“I broke my hand my freshman year and played with a club, so I know what he’s going through,’’ Dippel said. “At first, it feels very awkward. You’re used to striking with an open hand, and now you’re striking with a fist. As a D-lineman, you have to use your hands so much, but he’s working his way back.’’
Wisconsin safety Shelton Johnson, a senior captain, has also begun practicing again after breaking his arm in the Oregon State game. UW coach Bret Bielema said a plate or rod has been inserted into Johnson’s forearm and he will play with a protective covering, if he plays at all this week.
Dippel has the utmost faith in the decision-making policies of Wisconsin’s training staff.
“Honestly, no one is going to put you on the field if you can’t perform at a high level or enough to do your job,’’ he said. “I trust the people we have here. Nobody is ever going to force you to do something that you don’t feel like you can do, and that’s a comforting feeling.
“There are always points (during an injury rehab), where it’s decision time. Can you go? Or can’t you go? Our training staff and our (strength) coaches are great at helping us to get to that point as fast as possible and letting us make the decision.’’
Based on last season’s game against Illinois -- the Illini held a 17-7 halftime lead before the Badgers rallied for 21 unanswered points in Champaign -- Dippel is not taking anything for granted here Saturday. “They’re not going to roll over for us,’’ he said. “We’re ready for a fight.’’
Chase Hammond had run the same route earlier in the game “and we knew it was open.’’
On first-and-10 from the UW 25 last Saturday, quarterback Joel Stave lofted a pass to Hammond, who got inside leverage on Nebraska’s Josh Mitchell and made a tough catch for a 30-yard gain. When asked if he had pushed off to get separation, he said, “It was a little positioning, that’s all.’’
It was his first career reception with the Badgers. “A lot of people texted me after the game and it was a good confidence builder,’’ said Hammond, a redshirt sophomore from Youngstown, Ohio. “I’ve been working hard and waiting for that moment.’’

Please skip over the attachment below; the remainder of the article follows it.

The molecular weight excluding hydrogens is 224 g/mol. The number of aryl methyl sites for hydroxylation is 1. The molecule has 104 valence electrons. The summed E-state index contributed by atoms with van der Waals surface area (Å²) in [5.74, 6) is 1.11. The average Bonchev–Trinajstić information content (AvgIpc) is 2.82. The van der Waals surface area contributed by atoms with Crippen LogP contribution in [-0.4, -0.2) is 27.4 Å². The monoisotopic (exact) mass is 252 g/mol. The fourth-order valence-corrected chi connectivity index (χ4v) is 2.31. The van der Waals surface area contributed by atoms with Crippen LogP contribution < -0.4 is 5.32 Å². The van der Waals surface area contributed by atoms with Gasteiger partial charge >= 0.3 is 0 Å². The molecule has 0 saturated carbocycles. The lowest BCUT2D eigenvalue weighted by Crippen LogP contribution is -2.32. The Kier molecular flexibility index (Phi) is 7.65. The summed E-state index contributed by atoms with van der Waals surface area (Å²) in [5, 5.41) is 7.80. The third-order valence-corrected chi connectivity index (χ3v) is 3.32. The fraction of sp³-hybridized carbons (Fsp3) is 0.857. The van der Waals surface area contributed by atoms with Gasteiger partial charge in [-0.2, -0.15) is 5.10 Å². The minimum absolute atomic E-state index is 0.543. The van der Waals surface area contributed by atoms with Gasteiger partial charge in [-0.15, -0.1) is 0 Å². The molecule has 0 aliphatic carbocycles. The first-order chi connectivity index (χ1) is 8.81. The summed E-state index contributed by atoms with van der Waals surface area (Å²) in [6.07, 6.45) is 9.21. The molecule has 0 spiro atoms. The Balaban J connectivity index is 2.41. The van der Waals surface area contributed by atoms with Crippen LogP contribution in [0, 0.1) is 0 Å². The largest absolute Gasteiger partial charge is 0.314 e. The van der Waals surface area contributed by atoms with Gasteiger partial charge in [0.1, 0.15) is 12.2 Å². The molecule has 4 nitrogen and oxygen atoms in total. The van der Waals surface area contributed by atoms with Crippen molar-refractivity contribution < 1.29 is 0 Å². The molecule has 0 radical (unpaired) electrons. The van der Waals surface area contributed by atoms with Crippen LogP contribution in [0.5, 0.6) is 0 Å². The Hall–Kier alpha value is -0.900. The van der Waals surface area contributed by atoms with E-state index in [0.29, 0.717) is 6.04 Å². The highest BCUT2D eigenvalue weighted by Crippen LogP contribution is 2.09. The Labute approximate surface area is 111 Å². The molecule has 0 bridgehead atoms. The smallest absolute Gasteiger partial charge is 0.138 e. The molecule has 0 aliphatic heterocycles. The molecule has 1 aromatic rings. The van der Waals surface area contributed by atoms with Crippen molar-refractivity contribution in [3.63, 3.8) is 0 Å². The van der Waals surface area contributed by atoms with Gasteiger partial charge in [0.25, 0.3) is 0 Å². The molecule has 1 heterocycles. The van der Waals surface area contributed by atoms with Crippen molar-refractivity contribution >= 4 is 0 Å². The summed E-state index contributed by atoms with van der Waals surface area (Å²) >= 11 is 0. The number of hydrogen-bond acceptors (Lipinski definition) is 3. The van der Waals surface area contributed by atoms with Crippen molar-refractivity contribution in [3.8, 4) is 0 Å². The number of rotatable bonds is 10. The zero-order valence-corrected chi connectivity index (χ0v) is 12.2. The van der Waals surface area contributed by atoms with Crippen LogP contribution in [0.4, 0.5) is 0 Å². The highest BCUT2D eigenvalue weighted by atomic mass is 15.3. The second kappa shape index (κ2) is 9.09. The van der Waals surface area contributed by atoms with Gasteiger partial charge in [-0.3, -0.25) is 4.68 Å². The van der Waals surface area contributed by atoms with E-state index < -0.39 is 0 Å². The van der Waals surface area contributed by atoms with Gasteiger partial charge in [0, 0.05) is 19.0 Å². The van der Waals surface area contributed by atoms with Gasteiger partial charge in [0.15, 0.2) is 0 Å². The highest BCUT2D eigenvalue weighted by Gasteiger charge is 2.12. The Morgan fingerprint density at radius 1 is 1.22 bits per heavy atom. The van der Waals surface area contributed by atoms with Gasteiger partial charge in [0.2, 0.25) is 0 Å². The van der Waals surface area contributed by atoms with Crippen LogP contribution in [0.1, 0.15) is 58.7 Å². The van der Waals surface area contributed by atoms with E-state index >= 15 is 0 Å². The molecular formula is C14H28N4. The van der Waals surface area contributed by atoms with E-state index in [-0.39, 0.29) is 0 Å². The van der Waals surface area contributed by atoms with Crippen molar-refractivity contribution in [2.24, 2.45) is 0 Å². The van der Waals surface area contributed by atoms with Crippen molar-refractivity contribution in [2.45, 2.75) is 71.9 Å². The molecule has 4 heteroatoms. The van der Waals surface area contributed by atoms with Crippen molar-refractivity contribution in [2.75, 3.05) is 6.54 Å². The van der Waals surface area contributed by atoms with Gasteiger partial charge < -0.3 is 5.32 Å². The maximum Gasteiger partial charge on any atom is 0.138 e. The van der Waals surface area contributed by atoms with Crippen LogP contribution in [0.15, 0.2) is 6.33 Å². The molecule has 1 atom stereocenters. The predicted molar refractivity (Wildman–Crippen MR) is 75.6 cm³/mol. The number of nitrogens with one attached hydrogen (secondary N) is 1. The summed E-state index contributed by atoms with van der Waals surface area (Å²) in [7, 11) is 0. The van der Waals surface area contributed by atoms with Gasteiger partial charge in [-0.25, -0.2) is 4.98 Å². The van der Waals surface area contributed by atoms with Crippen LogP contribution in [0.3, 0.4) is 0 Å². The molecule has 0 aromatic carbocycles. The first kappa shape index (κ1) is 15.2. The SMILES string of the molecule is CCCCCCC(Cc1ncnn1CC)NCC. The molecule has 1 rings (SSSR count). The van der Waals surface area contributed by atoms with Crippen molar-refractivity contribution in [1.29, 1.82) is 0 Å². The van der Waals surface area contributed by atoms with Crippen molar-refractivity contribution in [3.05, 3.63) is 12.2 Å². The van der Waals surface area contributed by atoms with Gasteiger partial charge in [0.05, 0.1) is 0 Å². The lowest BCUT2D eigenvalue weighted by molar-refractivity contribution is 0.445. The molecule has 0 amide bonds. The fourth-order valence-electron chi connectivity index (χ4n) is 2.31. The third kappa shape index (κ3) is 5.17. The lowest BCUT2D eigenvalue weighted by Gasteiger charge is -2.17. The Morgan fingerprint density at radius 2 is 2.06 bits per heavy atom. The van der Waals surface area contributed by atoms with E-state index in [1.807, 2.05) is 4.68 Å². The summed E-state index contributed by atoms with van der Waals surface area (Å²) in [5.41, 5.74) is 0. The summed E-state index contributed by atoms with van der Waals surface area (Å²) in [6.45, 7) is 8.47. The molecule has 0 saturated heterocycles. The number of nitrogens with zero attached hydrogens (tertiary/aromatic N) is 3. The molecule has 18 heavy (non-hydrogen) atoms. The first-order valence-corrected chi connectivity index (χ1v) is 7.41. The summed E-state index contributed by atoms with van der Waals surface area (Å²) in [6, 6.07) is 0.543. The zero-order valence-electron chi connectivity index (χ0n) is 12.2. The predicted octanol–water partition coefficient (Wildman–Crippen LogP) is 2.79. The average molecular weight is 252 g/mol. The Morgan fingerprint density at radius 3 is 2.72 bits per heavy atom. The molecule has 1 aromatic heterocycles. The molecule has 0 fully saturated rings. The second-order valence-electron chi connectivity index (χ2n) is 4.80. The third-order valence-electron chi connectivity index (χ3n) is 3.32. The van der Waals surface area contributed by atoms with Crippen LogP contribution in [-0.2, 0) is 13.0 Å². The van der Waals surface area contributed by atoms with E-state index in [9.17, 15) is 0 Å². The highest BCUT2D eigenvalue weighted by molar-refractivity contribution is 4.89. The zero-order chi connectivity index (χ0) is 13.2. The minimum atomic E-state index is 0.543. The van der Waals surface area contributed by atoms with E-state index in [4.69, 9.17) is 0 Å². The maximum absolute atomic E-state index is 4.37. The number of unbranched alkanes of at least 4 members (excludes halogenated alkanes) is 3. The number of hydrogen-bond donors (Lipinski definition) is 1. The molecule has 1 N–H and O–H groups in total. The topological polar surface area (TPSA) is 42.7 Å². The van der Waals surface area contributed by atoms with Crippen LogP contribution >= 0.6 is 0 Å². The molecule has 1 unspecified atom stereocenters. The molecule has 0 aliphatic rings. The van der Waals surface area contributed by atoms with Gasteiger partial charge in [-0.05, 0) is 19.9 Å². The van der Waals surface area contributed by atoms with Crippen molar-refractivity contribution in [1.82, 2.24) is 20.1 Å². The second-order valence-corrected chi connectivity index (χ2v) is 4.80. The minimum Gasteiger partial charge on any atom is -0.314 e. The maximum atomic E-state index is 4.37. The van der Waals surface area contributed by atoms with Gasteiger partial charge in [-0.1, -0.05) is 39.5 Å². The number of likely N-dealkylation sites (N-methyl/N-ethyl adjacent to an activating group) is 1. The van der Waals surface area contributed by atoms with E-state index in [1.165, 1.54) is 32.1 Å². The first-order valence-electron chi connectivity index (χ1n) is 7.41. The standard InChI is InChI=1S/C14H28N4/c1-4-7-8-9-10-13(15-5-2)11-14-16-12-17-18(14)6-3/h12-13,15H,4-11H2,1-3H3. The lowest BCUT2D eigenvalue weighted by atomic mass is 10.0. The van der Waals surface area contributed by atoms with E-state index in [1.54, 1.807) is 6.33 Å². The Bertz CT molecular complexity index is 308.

But it was just that, he stressed, one moment, one catch. “You always want to build on what you’ve done before,’’ said Hammond, who dismissed any notion that one play would trumpet his arrival as a college player. “I haven’t arrived at all. I’ve got a lot of things that I need to do.’’
Mostly, he needs to stay free of injuries. That has been a challenge dating back to his junior year at Boardman High School when he broke his ankle in the first month of the season. “The doctors told me I probably wouldn’t play again,’’ Hammond remembered. “I was going to prove everybody wrong.’’
Bouncing back on his retooled ankle -- which was stabilized with screws and a plate -- Hammond caught 67 passes for 986 yards as a senior and earned a berth in the Big 33 game, which annually showcases the top high school players from Ohio and Pennsylvania.
Fate intervened again. Hammond suffered a high ankle sprain, which impacted his freshman year at Wisconsin. The ankle didn’t get any better, necessitating not one but two surgeries. In addition, he also broke his thumb, which put him behind even further during his first two years on campus.
After Hammond pulled up with another foot injury during training camp, the Badgers elected to bring him along slowly this season. Throughout this latest stage in his development, including the promise he showed in the spring game, Hammond has taken to the coaching of Zach Azzanni.